Winter Climbs 2014-2015: High Winds and Extreme Cold on Denali

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Just a very brief update from Alaska today, where Lonnie Dupre has been waiting for the arrival of the New Year, while preparing for his major challenge ahead. His plan is to make a solo-summit of Denali in January, which is when that 6168 meter (20,237 ft) mountain is at its absolute coldest. This is his fourth attempt at this expedition, and Dupre is already being reminded of why this is such a difficult goal to attain.

Since his arrival on the mountain a few weeks back, Lonnie has been shuttling his gear up the route, and building a series of camps that will be well stocked for when he eventually makes his summit push. This is not only a good logistical move, it is also helping him to acclimatize. A few days ago, he reached an altitude of 11,200 feet (3413 meters), where he had intended to stash some gear, and then descend 600 feet (182 meters) back down the slope for a rest day. High winds and very cold temperatures have hit his location however, forcing him to take a second consecutive rest day simply because it was unsafe for him to climb in the whiteout conditions that had developed. Reportedly, winds were as high as 60 mph (96 km/h), and temperatures plummeted with their arrival.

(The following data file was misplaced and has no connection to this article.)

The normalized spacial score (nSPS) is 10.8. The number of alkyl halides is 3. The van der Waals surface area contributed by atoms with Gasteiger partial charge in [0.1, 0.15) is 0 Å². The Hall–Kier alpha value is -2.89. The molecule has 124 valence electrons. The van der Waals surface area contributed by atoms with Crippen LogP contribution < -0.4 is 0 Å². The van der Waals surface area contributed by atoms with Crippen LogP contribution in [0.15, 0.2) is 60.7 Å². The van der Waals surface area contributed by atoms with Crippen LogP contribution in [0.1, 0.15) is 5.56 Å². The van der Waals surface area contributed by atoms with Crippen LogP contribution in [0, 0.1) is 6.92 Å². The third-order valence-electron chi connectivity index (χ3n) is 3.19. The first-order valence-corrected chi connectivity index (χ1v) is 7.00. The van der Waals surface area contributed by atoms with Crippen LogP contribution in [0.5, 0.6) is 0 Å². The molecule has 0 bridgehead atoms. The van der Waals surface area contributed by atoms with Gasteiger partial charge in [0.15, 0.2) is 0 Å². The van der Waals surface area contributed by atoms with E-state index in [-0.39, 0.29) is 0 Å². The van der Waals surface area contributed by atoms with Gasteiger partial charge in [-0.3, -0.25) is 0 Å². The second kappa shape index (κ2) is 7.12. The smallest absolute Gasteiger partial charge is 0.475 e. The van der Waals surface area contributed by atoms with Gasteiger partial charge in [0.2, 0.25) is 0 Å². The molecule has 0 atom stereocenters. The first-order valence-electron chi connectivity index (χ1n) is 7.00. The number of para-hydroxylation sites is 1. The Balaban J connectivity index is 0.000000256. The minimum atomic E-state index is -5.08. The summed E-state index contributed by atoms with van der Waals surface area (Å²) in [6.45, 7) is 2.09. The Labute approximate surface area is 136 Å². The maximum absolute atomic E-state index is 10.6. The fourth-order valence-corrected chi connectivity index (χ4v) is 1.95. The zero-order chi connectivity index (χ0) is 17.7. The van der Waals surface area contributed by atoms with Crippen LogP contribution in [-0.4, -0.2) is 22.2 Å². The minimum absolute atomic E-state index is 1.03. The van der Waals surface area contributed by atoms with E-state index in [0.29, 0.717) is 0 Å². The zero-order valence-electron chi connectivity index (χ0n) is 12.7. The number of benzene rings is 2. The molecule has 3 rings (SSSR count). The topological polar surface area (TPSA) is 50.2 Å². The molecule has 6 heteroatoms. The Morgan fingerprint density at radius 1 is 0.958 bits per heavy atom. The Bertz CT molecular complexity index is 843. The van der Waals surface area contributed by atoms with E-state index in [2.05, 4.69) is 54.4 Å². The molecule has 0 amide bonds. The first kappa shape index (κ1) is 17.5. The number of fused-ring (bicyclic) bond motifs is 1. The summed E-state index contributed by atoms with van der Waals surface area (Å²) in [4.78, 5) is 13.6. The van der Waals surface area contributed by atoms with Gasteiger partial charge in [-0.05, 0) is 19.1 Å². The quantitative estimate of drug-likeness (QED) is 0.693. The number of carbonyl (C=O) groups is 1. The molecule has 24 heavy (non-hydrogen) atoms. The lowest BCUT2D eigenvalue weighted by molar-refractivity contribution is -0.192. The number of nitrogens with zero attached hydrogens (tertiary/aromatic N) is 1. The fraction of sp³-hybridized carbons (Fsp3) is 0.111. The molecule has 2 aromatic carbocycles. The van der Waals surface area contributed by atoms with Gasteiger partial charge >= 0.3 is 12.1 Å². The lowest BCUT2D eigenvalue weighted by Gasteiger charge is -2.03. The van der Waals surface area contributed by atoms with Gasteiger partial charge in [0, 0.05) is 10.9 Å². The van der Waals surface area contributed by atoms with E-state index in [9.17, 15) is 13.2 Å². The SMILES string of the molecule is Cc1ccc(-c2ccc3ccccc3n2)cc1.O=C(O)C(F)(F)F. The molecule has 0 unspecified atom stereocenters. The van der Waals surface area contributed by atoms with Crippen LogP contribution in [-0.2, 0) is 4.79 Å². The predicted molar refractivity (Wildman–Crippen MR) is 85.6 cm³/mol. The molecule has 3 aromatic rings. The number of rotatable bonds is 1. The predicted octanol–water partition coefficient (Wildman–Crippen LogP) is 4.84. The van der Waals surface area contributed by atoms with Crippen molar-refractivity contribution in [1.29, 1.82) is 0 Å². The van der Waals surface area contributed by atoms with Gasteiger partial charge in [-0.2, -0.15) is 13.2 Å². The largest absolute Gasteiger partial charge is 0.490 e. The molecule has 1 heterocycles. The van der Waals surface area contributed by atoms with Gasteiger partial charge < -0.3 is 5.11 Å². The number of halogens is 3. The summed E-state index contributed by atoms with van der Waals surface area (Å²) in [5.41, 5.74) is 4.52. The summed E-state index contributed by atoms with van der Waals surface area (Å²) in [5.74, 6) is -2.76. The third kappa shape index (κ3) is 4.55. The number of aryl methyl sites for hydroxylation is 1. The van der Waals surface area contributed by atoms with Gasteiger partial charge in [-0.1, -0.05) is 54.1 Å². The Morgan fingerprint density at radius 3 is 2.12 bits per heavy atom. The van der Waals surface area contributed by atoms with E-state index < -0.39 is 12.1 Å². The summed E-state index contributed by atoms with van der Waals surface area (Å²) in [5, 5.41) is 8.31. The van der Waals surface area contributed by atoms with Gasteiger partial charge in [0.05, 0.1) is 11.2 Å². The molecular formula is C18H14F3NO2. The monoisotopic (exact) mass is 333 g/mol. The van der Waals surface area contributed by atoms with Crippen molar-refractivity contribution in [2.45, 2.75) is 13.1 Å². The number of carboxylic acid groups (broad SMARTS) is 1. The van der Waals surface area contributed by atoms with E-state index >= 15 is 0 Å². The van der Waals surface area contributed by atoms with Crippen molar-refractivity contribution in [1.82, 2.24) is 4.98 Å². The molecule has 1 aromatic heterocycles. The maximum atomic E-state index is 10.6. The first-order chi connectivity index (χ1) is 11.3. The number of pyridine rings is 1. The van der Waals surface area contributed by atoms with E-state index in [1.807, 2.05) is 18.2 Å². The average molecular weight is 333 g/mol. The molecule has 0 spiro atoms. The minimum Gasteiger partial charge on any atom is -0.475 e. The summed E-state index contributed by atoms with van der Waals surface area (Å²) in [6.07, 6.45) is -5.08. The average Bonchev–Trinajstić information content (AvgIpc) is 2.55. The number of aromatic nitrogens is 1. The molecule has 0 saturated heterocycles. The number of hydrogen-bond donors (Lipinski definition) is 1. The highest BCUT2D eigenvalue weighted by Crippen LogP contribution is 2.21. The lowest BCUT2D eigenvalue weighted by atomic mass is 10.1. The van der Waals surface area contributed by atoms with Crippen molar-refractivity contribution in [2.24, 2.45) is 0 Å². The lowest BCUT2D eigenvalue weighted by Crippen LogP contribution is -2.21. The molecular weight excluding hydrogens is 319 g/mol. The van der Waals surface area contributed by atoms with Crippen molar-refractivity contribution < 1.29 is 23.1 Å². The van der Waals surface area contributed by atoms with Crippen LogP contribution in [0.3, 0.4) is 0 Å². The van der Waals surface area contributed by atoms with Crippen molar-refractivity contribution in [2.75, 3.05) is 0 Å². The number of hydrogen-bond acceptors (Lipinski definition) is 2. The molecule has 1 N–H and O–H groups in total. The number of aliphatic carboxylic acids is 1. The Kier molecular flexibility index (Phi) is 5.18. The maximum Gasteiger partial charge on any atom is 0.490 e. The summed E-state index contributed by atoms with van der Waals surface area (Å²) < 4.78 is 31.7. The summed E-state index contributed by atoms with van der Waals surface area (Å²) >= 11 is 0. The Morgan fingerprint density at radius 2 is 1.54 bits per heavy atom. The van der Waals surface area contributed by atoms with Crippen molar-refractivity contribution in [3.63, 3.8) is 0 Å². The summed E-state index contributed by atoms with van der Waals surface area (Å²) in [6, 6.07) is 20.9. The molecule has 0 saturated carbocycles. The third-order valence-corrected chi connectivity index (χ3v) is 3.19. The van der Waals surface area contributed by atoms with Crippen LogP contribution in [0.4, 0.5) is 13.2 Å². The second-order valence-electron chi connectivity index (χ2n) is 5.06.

Just how cold does it get on the mountain? Have a look at the photo attached with this blog post. That’s Lonnie inside of a snow cave that he dug for protection on his 2012 expedition. As you can see, the frost is forming on his boots and pants, and just about all the rest of his gear, due to the temperatures. These are the kinds of challenges he is facing as he presses ahead with the climb.

Tomorrow marks the first day of 2015 and of January. That means the clock is now officially ticking on the expedition, and Lonnie has 31 days to complete his quest. The weather forecast calls for improving conditions over the next few days, so he now plans to descend a bit lower, collect some more gear, and bring it back up to 11, 200 feet. From there, he’ll begin scouting the upper sections of the mountain and start placing his high camps in anticipation of an eventual summit push. The next few weeks should be prove very interesting.

Elsewhere, the teams on Nanga Parbat should be gathering in Base Camp now as well. Expect reports on the progress on that mountain soon too.

Kraig Becker

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